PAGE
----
A great term in the field of statistics, which you can add to your dictionary, is **skewness**. It is the most commonly used tool to measure asymmetry. However, in order to fully understand it, basic knowledge of the *measures of central tendency* is vital.

Now, let’s focus on **skewness**. What is shown below, is the formula to calculate it.

Almost always, you will use software that performs the calculation for you. So, in this tutorial, we will not get into the computation, but rather the meaning of **skewness**.

**What's the Meaning of Skewness?**

So, **skewness** indicates whether the observations in a data set are concentrated on one side. **Skewness** can be confusing at the beginning, so an example will be useful.

In the picture below, we have three data sets and their respective frequency distributions. We have also calculated the **means**, **medians** and **modes**.

**Positive Skew**

The first data set has a **mean** of 2.79 and a **median** of 2. Hence, the **mean** is bigger than the **median**. We say that this is a **positive** or **right** **skew**. From the graph below, you can clearly see that the data points are concentrated on the left side.

**Important:** The direction of the **skew** is counterintuitive. It does not depend on which side the line is leaning to, but rather to which side its tail is leaning to. So, **right** **skewness** means that the ** outliers** are to the right.

It is interesting to see the measures of central tendency incorporated in the graph. You can tell that we have **right skewness **when:

- the
**mean**is bigger than the**median** - the
**mode**is the value with the highest visual representation.

**Zero Skew**

In the second graph, we have plotted a data set that has an equal **mean**, **median** and **mode**. The frequency of occurrence is completely symmetrical and we call this a **zero** or **no skew**.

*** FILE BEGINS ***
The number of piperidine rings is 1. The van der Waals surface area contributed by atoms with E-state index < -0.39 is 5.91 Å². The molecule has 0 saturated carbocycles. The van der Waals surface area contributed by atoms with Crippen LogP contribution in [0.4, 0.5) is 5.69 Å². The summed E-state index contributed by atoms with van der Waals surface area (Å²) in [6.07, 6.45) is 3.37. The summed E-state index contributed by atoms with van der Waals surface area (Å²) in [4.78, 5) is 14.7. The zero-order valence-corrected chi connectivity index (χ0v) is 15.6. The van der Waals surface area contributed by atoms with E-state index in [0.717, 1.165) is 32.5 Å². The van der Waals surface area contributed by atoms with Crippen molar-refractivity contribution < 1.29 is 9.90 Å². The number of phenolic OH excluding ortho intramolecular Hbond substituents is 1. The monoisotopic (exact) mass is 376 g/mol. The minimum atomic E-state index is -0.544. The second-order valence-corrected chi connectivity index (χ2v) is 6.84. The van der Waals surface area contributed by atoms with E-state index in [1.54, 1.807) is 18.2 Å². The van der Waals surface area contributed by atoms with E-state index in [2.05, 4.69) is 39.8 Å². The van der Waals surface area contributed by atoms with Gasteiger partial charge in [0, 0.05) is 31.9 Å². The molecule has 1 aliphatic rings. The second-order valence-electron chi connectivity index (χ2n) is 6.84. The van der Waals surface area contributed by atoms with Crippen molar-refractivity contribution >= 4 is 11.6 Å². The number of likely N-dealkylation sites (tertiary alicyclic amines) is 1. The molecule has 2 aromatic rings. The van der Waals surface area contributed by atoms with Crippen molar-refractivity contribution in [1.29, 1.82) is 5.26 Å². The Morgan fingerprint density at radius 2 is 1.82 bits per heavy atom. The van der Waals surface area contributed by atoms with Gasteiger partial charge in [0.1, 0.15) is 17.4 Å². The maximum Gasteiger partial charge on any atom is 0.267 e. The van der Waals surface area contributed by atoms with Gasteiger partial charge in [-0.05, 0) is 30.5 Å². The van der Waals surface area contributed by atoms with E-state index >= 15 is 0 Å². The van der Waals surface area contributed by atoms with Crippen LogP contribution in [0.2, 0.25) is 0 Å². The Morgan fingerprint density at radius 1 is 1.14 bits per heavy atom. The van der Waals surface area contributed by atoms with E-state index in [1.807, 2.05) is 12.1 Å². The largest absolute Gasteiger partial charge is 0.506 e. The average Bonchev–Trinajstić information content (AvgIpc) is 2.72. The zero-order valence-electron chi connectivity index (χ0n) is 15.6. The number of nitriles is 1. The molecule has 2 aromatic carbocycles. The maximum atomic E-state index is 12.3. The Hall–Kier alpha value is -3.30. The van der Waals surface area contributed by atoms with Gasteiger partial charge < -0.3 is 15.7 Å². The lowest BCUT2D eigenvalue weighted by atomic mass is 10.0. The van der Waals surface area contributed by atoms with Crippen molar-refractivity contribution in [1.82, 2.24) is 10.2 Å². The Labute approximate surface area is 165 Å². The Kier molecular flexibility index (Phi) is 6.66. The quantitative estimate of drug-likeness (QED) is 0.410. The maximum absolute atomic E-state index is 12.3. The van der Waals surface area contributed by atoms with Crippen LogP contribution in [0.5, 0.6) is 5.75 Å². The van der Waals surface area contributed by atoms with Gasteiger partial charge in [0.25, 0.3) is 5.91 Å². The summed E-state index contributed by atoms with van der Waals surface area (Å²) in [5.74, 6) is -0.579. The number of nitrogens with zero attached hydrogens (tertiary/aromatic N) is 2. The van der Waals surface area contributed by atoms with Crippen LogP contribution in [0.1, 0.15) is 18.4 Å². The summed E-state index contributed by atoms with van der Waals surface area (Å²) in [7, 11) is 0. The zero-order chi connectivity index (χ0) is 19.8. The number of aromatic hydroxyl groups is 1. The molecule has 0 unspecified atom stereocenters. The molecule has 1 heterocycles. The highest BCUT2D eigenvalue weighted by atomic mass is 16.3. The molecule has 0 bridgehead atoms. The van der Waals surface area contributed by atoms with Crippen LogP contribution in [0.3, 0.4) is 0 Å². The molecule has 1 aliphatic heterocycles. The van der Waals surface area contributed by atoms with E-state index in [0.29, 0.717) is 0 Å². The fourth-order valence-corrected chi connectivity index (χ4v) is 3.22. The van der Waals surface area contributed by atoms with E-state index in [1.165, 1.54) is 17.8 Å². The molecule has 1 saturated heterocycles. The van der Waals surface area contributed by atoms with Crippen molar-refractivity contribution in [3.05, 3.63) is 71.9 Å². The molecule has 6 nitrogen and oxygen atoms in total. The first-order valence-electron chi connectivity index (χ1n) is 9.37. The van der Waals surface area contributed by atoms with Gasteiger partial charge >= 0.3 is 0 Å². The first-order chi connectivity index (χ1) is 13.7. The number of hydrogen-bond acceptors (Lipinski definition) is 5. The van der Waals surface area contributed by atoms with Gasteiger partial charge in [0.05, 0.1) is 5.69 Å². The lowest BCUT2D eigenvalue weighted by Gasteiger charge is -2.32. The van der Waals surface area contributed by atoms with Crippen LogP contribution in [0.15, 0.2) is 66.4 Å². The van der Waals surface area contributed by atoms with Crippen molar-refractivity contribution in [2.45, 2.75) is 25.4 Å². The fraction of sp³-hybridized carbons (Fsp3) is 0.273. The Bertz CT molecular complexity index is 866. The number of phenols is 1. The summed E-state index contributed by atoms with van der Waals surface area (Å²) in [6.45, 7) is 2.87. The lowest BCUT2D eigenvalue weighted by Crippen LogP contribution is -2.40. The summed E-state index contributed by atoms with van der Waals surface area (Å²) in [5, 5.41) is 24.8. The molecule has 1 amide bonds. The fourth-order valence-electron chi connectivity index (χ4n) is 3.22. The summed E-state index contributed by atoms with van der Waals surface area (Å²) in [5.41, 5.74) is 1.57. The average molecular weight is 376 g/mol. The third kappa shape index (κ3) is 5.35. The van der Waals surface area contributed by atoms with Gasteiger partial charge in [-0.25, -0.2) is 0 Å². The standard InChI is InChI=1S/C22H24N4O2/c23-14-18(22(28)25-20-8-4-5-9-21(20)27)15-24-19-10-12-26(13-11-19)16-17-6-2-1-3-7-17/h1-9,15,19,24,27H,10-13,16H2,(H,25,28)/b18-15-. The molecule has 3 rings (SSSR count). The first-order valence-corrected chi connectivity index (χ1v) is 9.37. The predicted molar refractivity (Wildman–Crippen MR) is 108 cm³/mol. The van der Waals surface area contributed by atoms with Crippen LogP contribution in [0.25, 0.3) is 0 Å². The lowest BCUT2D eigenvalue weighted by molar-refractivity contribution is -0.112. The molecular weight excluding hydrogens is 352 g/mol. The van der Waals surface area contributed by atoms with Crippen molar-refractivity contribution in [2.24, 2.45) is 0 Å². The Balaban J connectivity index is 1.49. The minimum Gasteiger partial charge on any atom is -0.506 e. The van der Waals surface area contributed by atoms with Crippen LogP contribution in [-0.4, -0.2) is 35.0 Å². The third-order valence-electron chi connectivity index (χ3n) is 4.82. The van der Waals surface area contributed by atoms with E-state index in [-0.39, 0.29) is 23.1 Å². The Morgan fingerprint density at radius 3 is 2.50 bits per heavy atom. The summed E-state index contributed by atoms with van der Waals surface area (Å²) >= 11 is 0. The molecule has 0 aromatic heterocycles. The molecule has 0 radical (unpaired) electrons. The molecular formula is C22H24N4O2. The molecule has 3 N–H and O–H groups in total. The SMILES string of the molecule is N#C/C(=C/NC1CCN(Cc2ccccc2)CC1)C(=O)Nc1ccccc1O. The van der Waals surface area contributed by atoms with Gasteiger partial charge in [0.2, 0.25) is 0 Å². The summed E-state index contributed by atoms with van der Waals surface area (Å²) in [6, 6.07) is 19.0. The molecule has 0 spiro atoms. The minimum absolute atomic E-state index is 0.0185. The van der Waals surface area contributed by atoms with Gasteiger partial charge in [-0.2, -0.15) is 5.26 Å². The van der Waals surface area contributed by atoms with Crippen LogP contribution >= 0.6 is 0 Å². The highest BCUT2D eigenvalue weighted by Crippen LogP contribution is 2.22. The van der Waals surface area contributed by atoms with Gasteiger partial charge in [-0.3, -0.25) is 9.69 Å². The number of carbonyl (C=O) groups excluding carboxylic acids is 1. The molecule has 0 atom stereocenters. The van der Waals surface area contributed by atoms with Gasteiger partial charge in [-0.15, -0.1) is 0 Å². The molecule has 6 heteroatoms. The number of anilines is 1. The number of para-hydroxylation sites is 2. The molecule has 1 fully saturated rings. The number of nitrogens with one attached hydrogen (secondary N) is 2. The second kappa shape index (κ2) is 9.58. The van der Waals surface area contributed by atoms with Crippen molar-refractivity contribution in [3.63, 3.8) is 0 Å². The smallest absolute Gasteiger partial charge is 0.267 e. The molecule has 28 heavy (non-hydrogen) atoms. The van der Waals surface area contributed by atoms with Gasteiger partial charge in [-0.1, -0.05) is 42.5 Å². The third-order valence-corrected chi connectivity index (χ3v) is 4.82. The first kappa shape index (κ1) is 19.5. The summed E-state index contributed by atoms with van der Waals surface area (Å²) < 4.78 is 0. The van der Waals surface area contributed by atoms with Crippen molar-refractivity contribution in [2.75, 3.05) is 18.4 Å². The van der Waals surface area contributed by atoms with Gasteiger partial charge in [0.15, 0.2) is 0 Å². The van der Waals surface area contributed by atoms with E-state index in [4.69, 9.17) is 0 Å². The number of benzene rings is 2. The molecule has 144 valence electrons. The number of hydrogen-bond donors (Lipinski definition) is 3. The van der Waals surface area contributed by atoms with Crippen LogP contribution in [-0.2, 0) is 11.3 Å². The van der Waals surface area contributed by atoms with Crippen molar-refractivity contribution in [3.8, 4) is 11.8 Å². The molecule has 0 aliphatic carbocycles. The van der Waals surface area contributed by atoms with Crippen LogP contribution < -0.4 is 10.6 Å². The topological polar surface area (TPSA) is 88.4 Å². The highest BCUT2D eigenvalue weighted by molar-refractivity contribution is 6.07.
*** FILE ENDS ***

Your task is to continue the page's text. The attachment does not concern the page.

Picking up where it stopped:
Most often, you will hear people say that the distribution is *symmetrical*.

**Negative Skew**

For the third data set, we have a **mean** of 4.9, a **median** of 5 and a **mode** of 6. As the **mean** is lower than the **median**, we say that there is a **negative** or **left skew**.

Once again, the highest point is defined by the **mode**. And as you might guess, it is called a **left skew**, because the ** outliers** are to the left.

**Why Skewness is Important**

**Skewness** tells us a lot about where the data is situated.

In fact, the **mean**, **median** and **mode** should be used together to get a good understanding of the dataset. Measures of asymmetry like **skewness** are the link between central tendency measures and probability theory. This ultimately allows us to get a more complete understanding of the data we are working with.

Well, this is how we measure asymmetry. However, is there a way to measure something else? Like variability? Find out in our next tutorial.

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**Next ****Tutorial: **Measures of Variability: Variance, Standard Deviation and Coefficient of Variation